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Archive for January, 2012

A Religio-Political Odyssey, Part 3

Posted by Keen Observer on January 31, 2012

So, presuming no one is bored at my rambling yet, I shall continue…

I spent some time adrift after leaving school sans degree.  This was in 1991, when I should have convocated as a teacher, as did many of my friends.  Instead, I was somewhat aimless.  Employment prospects poor, I didn’t quite know what to do.  I didn’t much care about other things, either.  I had my first brush with what might be called depression, though it was never diagnosed as such.  I scared my family by doing a very good impression of a rock for about eight hours uninterrupted one day.

I almost left university, I should say.  With nothing better to do, I went back in the fall to take classes towards a degree in English Literature.  That kept me occupied somewhat, and I was exposed to ideas further left than my usual ones, especially in the person of a poet I met in one of my classes, one with certain…issues, let’s say.  I absorbed some of these ideas and reflected them back to the world.  I learned a higher level of analytical reading and presentation.  I honed my writing skills.  I thought about doing graduate work, but it really didn’t appeal to me, and I had certain…limitations imposed because of my math/physics grades.  I stayed out of politics, mostly, but I voted every election.  One can argue that it is a citizen’s highest civic duty, but it was never something I let slide past me, even if all I did was spoil a ballot.

During this time also, I did spend some time with my poet friend and her circle.  Except for rare circumstances, I never really felt part of the group, though.  I didn’t really understand why, except that I knew at a recognisable level that they were not my people.  Different ideas.  Diff’rent strokes.  Different aims and beliefs.  At most levels, except for occasional literary discussions, I could not relate to them as a group.  The thought of “conservatism” still left me cold, believing as I did what the media and my acquaintances told me about it and the PC Party of Canada (or Saskatchewan). and I largely considered myself a centrist or centre-left kind of guy.  I had not yet realised that I was being fed news pablum, but I did have a sense that there were gaps of some sort (at least on a subconscious level).

I ultimately finished that degree in 1994, but again had no idea what to do with it.  No job, no prospects.  Unsure.  My cousin got married that year, and the wedding was in Sydney, NS.  I went, invited as relative and MC.  Did not distinguish myself, but it was somewhat life-changing.  I had taken geology as an elective, and I got to see out east some things discussed in class, and I began to understand the story the earth tells, if you know how to read it.  This intrigued me to the point that I wanted to learn more, and so I re-enrolled upon my return:  something finally excited me.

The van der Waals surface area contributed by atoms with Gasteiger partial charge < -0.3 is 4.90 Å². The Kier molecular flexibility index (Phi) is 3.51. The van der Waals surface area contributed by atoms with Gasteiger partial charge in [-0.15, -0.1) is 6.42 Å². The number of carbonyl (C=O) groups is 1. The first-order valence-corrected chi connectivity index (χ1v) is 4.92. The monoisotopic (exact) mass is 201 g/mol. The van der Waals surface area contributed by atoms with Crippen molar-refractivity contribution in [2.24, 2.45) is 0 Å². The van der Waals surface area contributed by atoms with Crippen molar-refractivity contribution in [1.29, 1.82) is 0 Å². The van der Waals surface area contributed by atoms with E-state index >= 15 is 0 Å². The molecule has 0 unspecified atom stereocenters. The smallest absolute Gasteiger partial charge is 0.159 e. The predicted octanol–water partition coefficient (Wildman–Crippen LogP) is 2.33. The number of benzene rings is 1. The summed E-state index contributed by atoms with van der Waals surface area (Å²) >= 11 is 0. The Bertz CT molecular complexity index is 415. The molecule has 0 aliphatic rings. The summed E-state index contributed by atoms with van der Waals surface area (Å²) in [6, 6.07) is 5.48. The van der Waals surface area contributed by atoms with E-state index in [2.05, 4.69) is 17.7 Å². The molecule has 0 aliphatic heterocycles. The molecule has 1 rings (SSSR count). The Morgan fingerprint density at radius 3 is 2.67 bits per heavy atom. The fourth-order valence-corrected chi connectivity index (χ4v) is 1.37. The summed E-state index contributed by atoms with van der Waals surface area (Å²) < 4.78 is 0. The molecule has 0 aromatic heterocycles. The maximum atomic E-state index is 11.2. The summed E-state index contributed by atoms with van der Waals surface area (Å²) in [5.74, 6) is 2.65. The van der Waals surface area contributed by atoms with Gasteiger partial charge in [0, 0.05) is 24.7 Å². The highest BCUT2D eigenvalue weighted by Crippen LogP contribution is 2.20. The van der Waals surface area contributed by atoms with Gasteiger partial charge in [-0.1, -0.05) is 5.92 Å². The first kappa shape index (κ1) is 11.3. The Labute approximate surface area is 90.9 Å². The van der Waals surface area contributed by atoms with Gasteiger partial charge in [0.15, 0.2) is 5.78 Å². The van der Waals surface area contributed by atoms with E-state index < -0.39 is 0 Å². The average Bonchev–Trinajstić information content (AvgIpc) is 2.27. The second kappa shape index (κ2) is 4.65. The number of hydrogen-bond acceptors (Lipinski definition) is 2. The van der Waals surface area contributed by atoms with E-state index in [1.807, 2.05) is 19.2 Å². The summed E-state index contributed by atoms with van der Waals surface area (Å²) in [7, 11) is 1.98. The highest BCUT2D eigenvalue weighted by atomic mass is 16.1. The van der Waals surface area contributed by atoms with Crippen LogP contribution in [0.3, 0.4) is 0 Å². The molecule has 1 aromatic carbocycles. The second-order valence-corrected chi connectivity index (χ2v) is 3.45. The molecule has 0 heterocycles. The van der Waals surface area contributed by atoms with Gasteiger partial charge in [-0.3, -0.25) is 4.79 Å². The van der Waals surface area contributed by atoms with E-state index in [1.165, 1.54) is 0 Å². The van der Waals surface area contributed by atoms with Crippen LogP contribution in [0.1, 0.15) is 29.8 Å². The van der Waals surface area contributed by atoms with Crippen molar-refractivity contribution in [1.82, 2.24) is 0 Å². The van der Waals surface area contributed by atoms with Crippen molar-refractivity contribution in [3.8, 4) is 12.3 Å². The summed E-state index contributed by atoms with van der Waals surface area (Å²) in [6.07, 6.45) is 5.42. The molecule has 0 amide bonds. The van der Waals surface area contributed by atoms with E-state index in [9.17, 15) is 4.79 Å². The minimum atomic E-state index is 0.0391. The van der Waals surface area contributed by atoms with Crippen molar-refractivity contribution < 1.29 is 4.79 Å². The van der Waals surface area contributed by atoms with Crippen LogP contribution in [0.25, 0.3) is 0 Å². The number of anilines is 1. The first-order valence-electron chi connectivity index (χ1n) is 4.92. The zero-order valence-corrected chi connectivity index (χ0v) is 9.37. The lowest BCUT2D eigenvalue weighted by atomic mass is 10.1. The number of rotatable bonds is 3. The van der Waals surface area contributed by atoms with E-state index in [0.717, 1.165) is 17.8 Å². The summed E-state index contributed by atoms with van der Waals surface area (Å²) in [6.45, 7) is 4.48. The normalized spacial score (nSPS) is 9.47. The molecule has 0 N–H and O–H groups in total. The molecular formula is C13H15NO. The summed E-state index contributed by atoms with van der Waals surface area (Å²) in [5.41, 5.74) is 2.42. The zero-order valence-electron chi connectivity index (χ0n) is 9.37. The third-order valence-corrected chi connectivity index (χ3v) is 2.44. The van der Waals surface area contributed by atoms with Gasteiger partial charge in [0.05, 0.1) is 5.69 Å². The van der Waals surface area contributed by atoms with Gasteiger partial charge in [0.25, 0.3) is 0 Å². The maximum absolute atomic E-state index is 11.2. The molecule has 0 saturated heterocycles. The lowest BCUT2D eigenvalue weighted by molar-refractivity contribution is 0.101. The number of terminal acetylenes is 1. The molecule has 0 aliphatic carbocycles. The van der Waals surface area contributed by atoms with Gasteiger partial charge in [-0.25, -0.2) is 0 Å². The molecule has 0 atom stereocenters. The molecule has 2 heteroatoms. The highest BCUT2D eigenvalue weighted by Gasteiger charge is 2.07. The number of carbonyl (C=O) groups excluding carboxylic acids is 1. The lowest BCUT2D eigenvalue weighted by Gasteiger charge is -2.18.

Something else excited me:  my sister’s best friend, freshly graduated from high school.  For some reason at that ceremony, something changed relative indifference to strong attraction, to the point that while far away from Saskatoon, I kept thinking about her at fairly regular intervals.  There’s much more detail, but for my purposes now, I had something else to occupy my mind.  We started dating that fall, despite some initial reluctance on my part, and she was central to my life for 16 years, and still currently has a peripheral–but significant–effect on it.

I had goals again; I was excited; I had things to do.  With new things to keep me engaged in my life, I again started following politics more closely.  I again kept being unsure of myself.  I questioned my agnosticism.  I kept thinking things the government did were a bit stupid; in my house, however, criticising the provincial NDP government was not generally wise.  Based on things I understood at the time, the federal government, Liberal-run, seemed to be going OK, so I had no complaints.  Quebec separatism frequently came up as a topic.  For that, I saw little reason in appeasement, even with my French-Canadian heritage, so in that regard I was on the opposite side of my supposed party.  I would be unhappy with the breaking of Confederation, but I just could not see how they could be so stupid about it.  How little did I know at the time, but the press seemed not interested in portraying the true nature of the complaints, as I have now come to understand them.

I finished my geology degree program, which is where I developed a grounding in the historical temperature record.  This (among other reasons that would take up other posts completely) informed my resistance to climate change as having any human-caused component, something that set me apart from most people for a long time.  I worked as a well-site geologist for about 4 years after that, which also let me to be exposed to a larger world of ideas, including those of surprisingly-educated rig workers.